Bureaucratic battle over those missing after tsunami

Sunday, January 23, 2005

VAILANKANNI, India -- Six members of Melvin Antony's family were washed away when killer waves struck this town, though only one body was found. After weeks of hoping against hope, Anthony has come to accept that all are dead. But he has yet to convince India's bureaucrats.

Antony, an office worker in his 30s who lives 220 miles away in Madras, has made the all-day trip to this tiny coastal town in southern India three times since the Dec. 26 tsunami. Next week he will come again, hoping to collect the death certificates of his mother, nephew, niece and two sisters. Only the body of his nephew was found. A brother-in-law survived.

"The others are all dead. If they were alive, we would have known," Antony said, his voice choking. The five are among 5,640 missing in India, in addition to nearly 11,000 confirmed dead.

Even in normal times, categorizing a missing person as dead is a meticulous, often time-consuming process in this country. For relatives of tsunami victims, the absence of remains has made the process even more of an ordeal, adding to their suffering. Like Antony, hundreds of people have made long -- often futile -- trips to government offices and police stations to get missing relatives declared dead.

And yet it's important in a disaster of this scale for relatives to have an official declaration of death as soon as possible. Not only are death certificates are required for claiming insurance and transferring property or bank accounts, they can also provide emotional closure for relatives in a disaster where so many of the dead simply vanished.

Some were swept out to sea; others were buried unbeknownst to their kin in the rush to remove a potential source of disease. Often their remains were not photographed for later identification or were so disfigured they could not be recognized.

More than 900 people were reported missing in Vailankanni, home to an 18th century church much visited during the Christmas season. At least 614 people were confirmed dead. Most were tourists, including Antony's family who visited the church to attend the midnight Mass and stayed on.

It used to be a person had to be missing seven years before he could be declared dead. The law was changed in 1998 to allow exceptions for natural disasters, but only if a missing person report is promptly filed with police. Police then investigate, checking for example whether the person was in the disaster area at the time.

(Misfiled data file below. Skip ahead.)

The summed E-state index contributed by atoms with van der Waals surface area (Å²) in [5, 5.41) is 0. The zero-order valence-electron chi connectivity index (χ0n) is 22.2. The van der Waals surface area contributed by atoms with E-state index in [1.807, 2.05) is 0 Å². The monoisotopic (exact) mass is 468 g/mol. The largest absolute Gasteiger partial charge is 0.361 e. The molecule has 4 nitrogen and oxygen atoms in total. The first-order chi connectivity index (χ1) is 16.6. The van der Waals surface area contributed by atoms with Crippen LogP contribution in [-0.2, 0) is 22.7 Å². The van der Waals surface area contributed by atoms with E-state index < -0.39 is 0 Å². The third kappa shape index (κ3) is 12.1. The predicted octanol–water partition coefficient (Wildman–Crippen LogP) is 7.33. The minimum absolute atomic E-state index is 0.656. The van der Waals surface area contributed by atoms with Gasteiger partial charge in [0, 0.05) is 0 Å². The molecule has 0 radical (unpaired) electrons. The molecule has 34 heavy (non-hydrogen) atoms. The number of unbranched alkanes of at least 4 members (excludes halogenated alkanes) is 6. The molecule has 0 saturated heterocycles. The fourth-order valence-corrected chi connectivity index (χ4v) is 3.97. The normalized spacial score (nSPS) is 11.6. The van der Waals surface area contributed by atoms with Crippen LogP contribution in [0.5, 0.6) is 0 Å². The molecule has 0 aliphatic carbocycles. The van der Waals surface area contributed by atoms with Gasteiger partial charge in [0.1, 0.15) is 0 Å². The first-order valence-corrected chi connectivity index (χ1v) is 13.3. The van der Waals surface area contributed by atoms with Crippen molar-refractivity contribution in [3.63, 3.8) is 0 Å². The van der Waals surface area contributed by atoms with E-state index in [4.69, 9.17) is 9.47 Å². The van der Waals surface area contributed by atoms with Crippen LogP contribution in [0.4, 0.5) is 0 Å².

If a case involves government compensation, survivors have to get authorities in their area to certify they are related to the deceased. Once the claim is complete, a process that takes at least several weeks, an administrative officer of the area where the death occurred can issue a death certificate.

But police are often skeptical of First Information Reports that are filed late, which can delay the process considerably.

As of Saturday, authorities had disbursed $7.7 million in compensation to 3,500 families. The district's death toll is 6,054. But that doesn't include the hundreds of bodies buried without being photographed because there were not enough cameras, or time, said J. Radhakrishnan, the top administrator.

District officials have urged aid groups and fishermen associations to help the poor file reports with police, fill out claim forms and open bank accounts. Last week, it set up a computerized center, where people can file a report and collect a death certificate, instead of having to return to the scene of their loved ones' deaths.

All pictures of unidentified bodies have been collated into a single computer database and displayed at district headquarters. Forensic experts have been roped in to help relatives identify the photographs. Software students from a state university and local colleges have carried the database on laptops to villages, so that more bodies can be identified.

"We are doing our best to help the survivors of missing people, most of whom are actually dead," administrator Radhakrishnan said. "But we can't break the basic rules. There has to be a FIR and a death certificate. Only then, we can release the compensation."

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